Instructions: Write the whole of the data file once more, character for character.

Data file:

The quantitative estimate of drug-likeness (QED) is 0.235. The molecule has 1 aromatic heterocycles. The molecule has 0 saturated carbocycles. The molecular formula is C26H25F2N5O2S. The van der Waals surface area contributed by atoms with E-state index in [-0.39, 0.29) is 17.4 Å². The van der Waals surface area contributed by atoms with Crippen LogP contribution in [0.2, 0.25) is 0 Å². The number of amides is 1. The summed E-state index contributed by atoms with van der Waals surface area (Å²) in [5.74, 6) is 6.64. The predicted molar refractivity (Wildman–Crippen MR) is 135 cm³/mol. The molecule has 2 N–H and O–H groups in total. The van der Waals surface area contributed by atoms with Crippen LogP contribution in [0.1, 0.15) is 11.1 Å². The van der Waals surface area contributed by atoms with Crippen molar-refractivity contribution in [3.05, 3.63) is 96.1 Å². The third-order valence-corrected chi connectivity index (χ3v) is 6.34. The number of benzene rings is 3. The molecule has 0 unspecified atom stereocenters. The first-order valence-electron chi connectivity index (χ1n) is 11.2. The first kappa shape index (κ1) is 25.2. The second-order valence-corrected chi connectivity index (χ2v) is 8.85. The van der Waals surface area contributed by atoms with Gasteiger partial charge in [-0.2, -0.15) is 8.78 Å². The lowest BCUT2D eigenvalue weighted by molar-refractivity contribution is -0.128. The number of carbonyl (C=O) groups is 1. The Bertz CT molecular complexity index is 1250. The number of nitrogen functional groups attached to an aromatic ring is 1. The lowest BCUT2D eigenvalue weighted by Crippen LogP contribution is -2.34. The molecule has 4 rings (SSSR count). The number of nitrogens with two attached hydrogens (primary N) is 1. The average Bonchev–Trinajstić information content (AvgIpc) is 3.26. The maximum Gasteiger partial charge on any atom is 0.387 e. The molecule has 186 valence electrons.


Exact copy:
The quantitative estimate of drug-likeness (QED) is 0.235. The molecule has 1 aromatic heterocycles. The molecule has 0 saturated carbocycles. The molecular formula is C26H25F2N5O2S. The van der Waals surface area contributed by atoms with E-state index in [-0.39, 0.29) is 17.4 Å². The van der Waals surface area contributed by atoms with Crippen LogP contribution in [0.2, 0.25) is 0 Å². The number of amides is 1. The summed E-state index contributed by atoms with van der Waals surface area (Å²) in [5.74, 6) is 6.64. The predicted molar refractivity (Wildman–Crippen MR) is 135 cm³/mol. The molecule has 2 N–H and O–H groups in total. The van der Waals surface area contributed by atoms with Crippen LogP contribution in [0.1, 0.15) is 11.1 Å². The van der Waals surface area contributed by atoms with Crippen molar-refractivity contribution in [3.05, 3.63) is 96.1 Å². The third-order valence-corrected chi connectivity index (χ3v) is 6.34. The number of benzene rings is 3. The molecule has 0 unspecified atom stereocenters. The first-order valence-electron chi connectivity index (χ1n) is 11.2. The first kappa shape index (κ1) is 25.2. The second-order valence-corrected chi connectivity index (χ2v) is 8.85. The van der Waals surface area contributed by atoms with Gasteiger partial charge in [-0.2, -0.15) is 8.78 Å². The lowest BCUT2D eigenvalue weighted by molar-refractivity contribution is -0.128. The number of carbonyl (C=O) groups is 1. The Bertz CT molecular complexity index is 1250. The number of nitrogen functional groups attached to an aromatic ring is 1. The lowest BCUT2D eigenvalue weighted by Crippen LogP contribution is -2.34. The molecule has 4 rings (SSSR count). The number of nitrogens with two attached hydrogens (primary N) is 1. The average Bonchev–Trinajstić information content (AvgIpc) is 3.26. The maximum Gasteiger partial charge on any atom is 0.387 e. The molecule has 186 valence electrons.